Instead of square ebony pegs I have updated this version of my Fremont bed with inlays that mimic the shape of nearby elements. With the square pegs I back-bevel them and make them slightly over the size of their respective holes. Not so with the inlays here. The inlay pocket is only 1/8” deep – […]

  10. Bed Rails and Slats

    The length of the bed rails can be varied to accommodate room for bedding that tucks in at the foot of the bed. I made room for 2 ½” of bedding – you may want to change that number. I like to make little pockets for the bed slats to fit into – as opposed […]

  11. Finish

    The bed is almost done and the excitement builds! In the process of handling things, the bed will have picked up minor (let’s hope they are minor) scratches and dings. It is time well spent finding them and dealing with them. I switched to using  Livos  a few years ago. It wasn’t that I was […]


This is an Advanced project!

This project makes extensive use of CNC. DXF files will be provided as part of the course so you’ll need to know your way around CNC and vector files (or have access to someone with a CNC) in order to complete the project. There will be no alternative instruction showing standard router-based methods.

If you are interested in Greene & Green style furniture and you don’t have a CNC, consider Darrell’s other two courses in the Guild: The Fremont Nightstand and The Fremont Chest of Drawers

What Will I Receive?

  • Detailed cut list and plans including a PDF and a SketchUp file (Metric and Imperial).
  • DXF Files for CNC
  • Hours of detailed video instruction showing every step of the build.
  • All videos and plans are digital and will be available for download upon purchase. 

What will I learn?

What will I need?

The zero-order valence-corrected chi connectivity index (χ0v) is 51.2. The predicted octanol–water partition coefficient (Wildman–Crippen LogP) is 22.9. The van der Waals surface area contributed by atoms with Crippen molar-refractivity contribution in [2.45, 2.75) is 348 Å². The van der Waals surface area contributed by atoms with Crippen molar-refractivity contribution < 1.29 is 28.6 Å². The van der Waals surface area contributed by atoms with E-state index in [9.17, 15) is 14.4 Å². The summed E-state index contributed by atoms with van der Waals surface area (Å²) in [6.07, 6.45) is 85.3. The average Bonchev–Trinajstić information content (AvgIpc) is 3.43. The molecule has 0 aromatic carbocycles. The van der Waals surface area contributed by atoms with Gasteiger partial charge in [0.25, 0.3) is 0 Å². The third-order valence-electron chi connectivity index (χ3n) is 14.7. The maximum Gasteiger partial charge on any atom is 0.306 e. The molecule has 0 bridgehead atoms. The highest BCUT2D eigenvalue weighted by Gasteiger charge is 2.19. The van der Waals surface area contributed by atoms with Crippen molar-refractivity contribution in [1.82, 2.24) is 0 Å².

A CNC or access to one. Darrell recommends minimally a 48″ long bed (96″ is ideal). Shaper Origin is not recommended for this project.

Joinery will be cut with a MultiRouter but you can certainly use alternatives like the Domino, Pantarouter, or traditional slip tenon techniques.

Please note that if you intend to build Darrell’s designs for profit, you’ll want to contact him directly regarding licensing fees.

About Your Instructor:

Darrell Peart

Darrell Peart started his career in the early 1970’s making and selling small wooden items at Seattle’s Pike Place Market. To broaden his experience, he then went on to work for various high-end custom shops throughout the Puget Sound area gaining an extensive background in both commercial and custom furniture making.

Exploring new design ideas is where Darrell’s passion lies. Although the influence of Greene and Greene can clearly be seen in his work – he draws inspiration from other varied sources as well.

Darrell also writes and lectures about design, woodworking, and the history of Greene & Greene. He has written articles for Home Furniture, Today’s Woodworker, Fine Woodworking, Woodwork, Popular Woodworking, American Woodworker, Woodworker West, Style 1900, British Woodworking, 360 Woodworking, The SAPFM Journal, and Australian Wood Review.

His first book, Greene and Greene: Design Elements for the Workshop, was published in April 2006 by Linden Press followed by his second book In the Greene & Greene Style: Projects and Details for the Woodworker, in 2013.